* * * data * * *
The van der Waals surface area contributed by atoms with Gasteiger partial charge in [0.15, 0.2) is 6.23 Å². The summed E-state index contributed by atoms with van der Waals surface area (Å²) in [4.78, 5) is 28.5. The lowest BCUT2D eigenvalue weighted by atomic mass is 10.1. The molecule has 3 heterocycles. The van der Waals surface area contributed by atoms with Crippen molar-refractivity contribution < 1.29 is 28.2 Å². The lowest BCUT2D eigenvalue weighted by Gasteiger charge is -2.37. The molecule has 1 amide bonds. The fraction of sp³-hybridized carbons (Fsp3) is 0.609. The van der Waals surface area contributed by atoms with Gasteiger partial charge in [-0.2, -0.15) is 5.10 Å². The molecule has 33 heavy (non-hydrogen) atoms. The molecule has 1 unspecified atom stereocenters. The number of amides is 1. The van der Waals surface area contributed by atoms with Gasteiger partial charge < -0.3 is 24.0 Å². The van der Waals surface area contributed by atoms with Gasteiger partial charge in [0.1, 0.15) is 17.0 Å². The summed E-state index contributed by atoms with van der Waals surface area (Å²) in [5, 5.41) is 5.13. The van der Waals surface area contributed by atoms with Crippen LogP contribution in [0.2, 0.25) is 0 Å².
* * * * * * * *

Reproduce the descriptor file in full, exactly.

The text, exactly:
The van der Waals surface area contributed by atoms with Gasteiger partial charge in [0.15, 0.2) is 6.23 Å². The summed E-state index contributed by atoms with van der Waals surface area (Å²) in [4.78, 5) is 28.5. The lowest BCUT2D eigenvalue weighted by atomic mass is 10.1. The molecule has 3 heterocycles. The van der Waals surface area contributed by atoms with Crippen molar-refractivity contribution < 1.29 is 28.2 Å². The lowest BCUT2D eigenvalue weighted by Gasteiger charge is -2.37. The molecule has 1 amide bonds. The fraction of sp³-hybridized carbons (Fsp3) is 0.609. The van der Waals surface area contributed by atoms with Gasteiger partial charge in [-0.2, -0.15) is 5.10 Å². The molecule has 33 heavy (non-hydrogen) atoms. The molecule has 1 unspecified atom stereocenters. The number of amides is 1. The van der Waals surface area contributed by atoms with Gasteiger partial charge < -0.3 is 24.0 Å². The van der Waals surface area contributed by atoms with Gasteiger partial charge in [0.1, 0.15) is 17.0 Å². The summed E-state index contributed by atoms with van der Waals surface area (Å²) in [5, 5.41) is 5.13. The van der Waals surface area contributed by atoms with Crippen LogP contribution in [0.2, 0.25) is 0 Å².